- Type of Drug: Antihypertensive
- Prescribed for: Hypertension (high blood pressure), aortic insufficiency after heart valve replacement, and congestive heart failure
Hydralazine Hydrochloride General Information
Although its mechanism of action is not completely understood, Hydralazine Hydrochloride is believed to lower blood pressure by enlarging the blood vessels throughout the body. This also helps to improve heart functions and blood flow to the kidneys and brain.
Cautions and Warnings
Long-term administration of more than 200 mg per day of Hydralazine may produce lupus erythematosus, an arthritis-like syndrome (muscle and joint pains, skin reactions, fever, anemia), although symptoms of this problem usually disappear when the drug is discontinued. Fever, chest pain, feelings of ill health, or other unexplained symptoms should be reported to your doctor. The chances of this happening increase as your dose of Hydralazine increases; 10 to 20 percent of people taking 400 mg per day of Hydralazine will develop lupus.
Hydralazine may actually improve kidney blood flow and kidney function in people who have below-normal function. It should be used with caution in people with advanced kidney damage.
Hydralazine may worsen specific heart problems and should be used with care in people with a history of heart disease. It can cause angina pain and has been thought to cause heart attacks.
Tingling in the hands or feet caused by Hydralazine may be relieved by taking vitamin B6 (Pyridoxine).
People taking Hydralazine may develop reduced red-blood-cell counts and hemoglobin. Reduced white-blood-cell and platelet counts can also occur, Periodic blood counts are recommended while taking Hydralazine.
Hydralazine Hydrochloride Possible Side Effects
- Most common: headache, loss of appetite, nausea, vomiting, diarrhea, rapid heartbeat, and chest pain.
- Less common: stuffy nose, flushing, tearing in the eyes, itching or redness of the eyes, numbness or tingling in the hands or feet, dizziness, tremors, muscle cramps, depression, disorientation, anxiety, itching, rash, fever, chills, occasional hepatitis (yellowing of the skin or eyes), constipation, difficulty in urination, and adverse effects on the normal composition of the blood.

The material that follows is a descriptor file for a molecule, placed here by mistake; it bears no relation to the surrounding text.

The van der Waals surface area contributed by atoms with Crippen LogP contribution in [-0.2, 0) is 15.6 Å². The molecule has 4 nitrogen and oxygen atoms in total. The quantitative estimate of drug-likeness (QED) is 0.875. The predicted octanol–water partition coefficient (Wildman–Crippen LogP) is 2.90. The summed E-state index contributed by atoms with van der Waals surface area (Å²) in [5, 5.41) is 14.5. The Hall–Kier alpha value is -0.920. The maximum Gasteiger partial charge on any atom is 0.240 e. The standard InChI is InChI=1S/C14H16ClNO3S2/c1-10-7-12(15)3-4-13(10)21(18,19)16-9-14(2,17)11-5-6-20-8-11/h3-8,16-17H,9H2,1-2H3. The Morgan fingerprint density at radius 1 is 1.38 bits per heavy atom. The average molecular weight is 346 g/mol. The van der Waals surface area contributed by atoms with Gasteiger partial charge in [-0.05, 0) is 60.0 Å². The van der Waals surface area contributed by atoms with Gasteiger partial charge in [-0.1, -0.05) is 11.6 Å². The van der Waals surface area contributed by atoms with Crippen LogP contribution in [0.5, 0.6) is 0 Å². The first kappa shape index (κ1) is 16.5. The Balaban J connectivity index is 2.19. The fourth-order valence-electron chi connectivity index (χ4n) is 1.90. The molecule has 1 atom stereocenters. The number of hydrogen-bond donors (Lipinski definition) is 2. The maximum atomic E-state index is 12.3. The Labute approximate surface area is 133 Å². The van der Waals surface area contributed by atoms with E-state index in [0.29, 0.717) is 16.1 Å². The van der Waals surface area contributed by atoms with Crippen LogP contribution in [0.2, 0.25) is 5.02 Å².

• Taking Hydralazine with Metoprolol or Propranolol (beta blockers) can result in raised blood levels of any of the drugs.
• Indomethacin can reduce the effects of Hydralazine.
• Do not self-medicate with over-the-counter cough, cold, or allergy remedies whose stimulant ingredients can increase blood pressure.
Hydralazine Hydrochloride may antagonize vitamin B6 (pyridoxine), which can result in peripheral neuropathy (tremors or tingling and numbness of the fingers, toes, or other extremities). If these symptoms occur, your doctor may consider Pyridoxine supplementation.
Hydralazine Hydrochloride Usual Dose
As with other antihypertensive drugs, dosage is tailored to your specific needs.
Adult: 40 mg per day for the first few days; increase to 100 mg per day for the rest of the first week. Dose increases until the maximum effect is seen.
Child: 0.34 mg per pound of body weight per day; increase up to 200 mg per day.
If symptoms of extreme lowering of blood pressure, rapid heartbeat, headache, generalized skin flushing, chest pains, or poor heart rhythms appear, contact your doctor immediately. If you go to a hospital emergency room for treatment, ALWAYS bring the medicine bottle with you.
Hydralazine Hydrochloride Special Information
Take this medicine exactly as prescribed.
Call your doctor if you experience a prolonged period of unexplained tiredness, fever, muscle or joint aching, or chest pains while taking this drug.
If you forget to take a dose of Hydralazine Hydrochloride, take it as soon as you remember. If it is almost time for your next dose, skip the one you forgot and continue with your regular schedule. Do not take a double dose.
Animal studies with high doses of Hydralazine have shown that it causes birth defects, although this has not been found in humans. Blood-related problems have been seen in newborns whose mothers took Hydralazine during pregnancy. These problems got better on their own in 1 to 3 weeks. Pregnant women and those who might become pregnant should not take this drug unless all the possible benefits and risks have been considered.
Hydralazine passes into breast milk but has caused no problems in breast-fed infants.
Older adults are more sensitive to the side effects (especially low body temperature) and blood-pressure-lowering effects of this drug. Follow your doctor’s directions, and report any side effects at once.